Rochdale Council has confirmed that it has evicted an Angolan woman and her child under controversial new asylum laws being piloted in the area.
A spokesperson for the council said it was instructed by the National Asylum Support Service to end accommodation support for the woman “because she had failed to fulfil the terms of her participation in the section 9 pilot”.
Section 9 of the Asylum and Immigration Act 2004, which is being tested in Leeds, Bradford, north London and Greater Manchester, allows the removal of support for families whose asylum applications have been rejected but who make no attempt to leave Britain voluntarily.
The eviction went ahead despite the council being a signatory to a letter to the National Asylum Support Service outlining the concerns about the policy of the North-West consortium of local authorities providing accommodation to asylum-seekers.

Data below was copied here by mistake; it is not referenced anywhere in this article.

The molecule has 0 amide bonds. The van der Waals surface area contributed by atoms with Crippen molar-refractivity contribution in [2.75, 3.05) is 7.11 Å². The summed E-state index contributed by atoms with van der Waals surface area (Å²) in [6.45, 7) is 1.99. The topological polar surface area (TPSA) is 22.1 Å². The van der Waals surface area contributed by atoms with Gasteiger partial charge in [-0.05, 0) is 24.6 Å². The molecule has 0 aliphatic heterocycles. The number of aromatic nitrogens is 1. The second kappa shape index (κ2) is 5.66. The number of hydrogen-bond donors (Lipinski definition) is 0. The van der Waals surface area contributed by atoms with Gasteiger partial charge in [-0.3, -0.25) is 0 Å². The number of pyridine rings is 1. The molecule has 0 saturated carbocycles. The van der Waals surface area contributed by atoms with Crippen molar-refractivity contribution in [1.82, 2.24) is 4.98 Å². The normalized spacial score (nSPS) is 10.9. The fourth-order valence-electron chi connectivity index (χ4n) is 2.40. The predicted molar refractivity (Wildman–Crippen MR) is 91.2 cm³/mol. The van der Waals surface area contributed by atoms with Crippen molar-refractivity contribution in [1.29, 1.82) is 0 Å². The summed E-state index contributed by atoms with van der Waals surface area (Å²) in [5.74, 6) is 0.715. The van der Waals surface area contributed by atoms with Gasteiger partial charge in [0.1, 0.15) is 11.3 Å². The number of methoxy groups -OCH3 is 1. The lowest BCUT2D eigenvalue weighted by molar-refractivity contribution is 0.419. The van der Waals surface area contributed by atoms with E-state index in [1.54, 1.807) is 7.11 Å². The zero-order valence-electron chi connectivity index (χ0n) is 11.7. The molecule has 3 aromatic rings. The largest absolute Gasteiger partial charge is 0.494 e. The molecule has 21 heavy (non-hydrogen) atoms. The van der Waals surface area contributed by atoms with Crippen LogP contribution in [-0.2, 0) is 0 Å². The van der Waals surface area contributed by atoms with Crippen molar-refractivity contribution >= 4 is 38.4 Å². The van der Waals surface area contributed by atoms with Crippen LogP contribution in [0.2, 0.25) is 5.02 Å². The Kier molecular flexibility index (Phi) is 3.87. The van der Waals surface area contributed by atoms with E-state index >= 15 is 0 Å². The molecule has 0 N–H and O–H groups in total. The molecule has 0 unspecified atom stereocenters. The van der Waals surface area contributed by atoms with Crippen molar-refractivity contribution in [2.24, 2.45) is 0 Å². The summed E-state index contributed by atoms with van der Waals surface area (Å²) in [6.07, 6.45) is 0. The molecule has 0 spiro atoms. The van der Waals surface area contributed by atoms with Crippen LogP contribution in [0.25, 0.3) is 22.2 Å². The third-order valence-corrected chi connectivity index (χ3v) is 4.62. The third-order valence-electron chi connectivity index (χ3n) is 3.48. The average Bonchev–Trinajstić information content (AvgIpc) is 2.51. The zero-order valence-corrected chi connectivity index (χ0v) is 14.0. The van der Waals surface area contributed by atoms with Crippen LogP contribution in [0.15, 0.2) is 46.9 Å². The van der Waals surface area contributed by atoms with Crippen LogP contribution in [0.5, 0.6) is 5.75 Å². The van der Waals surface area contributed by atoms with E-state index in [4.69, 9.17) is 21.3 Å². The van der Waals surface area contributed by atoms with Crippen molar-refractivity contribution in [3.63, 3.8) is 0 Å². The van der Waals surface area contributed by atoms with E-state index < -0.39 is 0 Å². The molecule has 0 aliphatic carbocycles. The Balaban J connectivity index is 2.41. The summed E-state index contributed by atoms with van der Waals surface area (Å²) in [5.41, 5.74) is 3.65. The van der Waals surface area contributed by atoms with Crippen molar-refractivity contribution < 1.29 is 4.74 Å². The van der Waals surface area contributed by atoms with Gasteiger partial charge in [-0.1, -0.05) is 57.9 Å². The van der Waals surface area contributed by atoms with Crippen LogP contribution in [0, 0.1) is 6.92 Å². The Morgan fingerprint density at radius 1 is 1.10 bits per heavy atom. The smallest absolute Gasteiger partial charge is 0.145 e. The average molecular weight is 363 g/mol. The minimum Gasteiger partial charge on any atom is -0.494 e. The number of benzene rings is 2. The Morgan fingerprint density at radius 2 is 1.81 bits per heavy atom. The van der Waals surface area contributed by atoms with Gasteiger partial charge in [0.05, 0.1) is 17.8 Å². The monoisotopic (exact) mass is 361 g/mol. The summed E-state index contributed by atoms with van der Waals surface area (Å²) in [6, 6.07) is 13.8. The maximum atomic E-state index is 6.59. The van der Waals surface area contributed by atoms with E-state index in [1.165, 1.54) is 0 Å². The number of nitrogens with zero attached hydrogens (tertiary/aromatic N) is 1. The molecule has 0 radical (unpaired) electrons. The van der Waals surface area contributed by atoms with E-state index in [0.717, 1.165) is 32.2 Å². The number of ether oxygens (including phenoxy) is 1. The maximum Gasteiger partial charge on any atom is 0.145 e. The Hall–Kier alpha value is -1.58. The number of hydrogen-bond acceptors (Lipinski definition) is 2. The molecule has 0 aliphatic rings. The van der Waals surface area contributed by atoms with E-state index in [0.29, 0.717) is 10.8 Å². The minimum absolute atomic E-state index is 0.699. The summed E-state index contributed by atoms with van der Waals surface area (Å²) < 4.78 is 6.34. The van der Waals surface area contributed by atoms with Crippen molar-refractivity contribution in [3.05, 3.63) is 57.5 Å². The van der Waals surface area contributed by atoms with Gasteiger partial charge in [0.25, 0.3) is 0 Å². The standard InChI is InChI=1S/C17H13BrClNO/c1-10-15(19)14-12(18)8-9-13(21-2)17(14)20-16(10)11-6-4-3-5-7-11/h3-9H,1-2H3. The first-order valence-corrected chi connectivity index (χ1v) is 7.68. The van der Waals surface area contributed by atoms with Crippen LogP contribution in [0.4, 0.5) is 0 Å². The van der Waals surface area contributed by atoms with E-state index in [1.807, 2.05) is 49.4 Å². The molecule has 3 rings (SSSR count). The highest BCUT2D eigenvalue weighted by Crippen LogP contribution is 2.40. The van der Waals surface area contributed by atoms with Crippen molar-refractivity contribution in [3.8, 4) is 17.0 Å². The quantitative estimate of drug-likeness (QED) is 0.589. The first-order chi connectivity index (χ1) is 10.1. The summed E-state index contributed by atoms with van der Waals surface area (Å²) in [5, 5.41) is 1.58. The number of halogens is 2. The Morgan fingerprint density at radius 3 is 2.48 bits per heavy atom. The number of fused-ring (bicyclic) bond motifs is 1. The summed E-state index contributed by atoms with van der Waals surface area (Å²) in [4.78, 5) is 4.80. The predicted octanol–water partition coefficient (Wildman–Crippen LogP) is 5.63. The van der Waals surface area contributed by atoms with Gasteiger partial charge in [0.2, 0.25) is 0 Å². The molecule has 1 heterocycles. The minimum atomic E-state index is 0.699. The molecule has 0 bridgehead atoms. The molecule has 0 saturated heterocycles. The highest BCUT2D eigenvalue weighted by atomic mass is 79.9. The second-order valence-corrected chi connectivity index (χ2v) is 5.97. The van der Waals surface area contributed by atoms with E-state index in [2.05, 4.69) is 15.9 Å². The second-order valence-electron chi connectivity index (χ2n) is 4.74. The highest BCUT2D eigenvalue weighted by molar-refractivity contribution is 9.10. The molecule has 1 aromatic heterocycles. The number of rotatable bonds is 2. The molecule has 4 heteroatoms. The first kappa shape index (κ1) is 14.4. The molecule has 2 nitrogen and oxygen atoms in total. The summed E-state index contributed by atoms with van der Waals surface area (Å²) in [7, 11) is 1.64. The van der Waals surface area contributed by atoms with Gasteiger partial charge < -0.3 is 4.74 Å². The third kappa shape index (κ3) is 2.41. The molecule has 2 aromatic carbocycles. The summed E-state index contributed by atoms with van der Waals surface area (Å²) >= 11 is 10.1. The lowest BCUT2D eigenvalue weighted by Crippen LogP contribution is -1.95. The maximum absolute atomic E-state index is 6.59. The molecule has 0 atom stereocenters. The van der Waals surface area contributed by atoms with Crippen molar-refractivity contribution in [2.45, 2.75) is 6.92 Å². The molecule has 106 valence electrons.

The council said the woman was now staying with a friend and was receiving some financial support for her child.
However the consortium has asked Nass to review the section 9 pilot immediately to avoid any distress and suffering being caused to children. If a family is left destitute as a result of a section 9 ruling, the local authority may be obliged to take any children into care in order to meet its duty to safeguard their interests and welfare.
In Bury, where section 9 was also recently used successfully against an Iranian family who are now considering seeking judicial review, executive member for health and well-being Tim Chamberlain said: “Local authorities are finding themselves caught between seeking to comply with the law as it stands under section 9 but also trying to ensure the welfare of families, and particularly children, under the Children Act.
“We are reviewing all our options, in particular the desire to keep the family together in this process. We are also seeking clarification from the Home Office about the legal position.”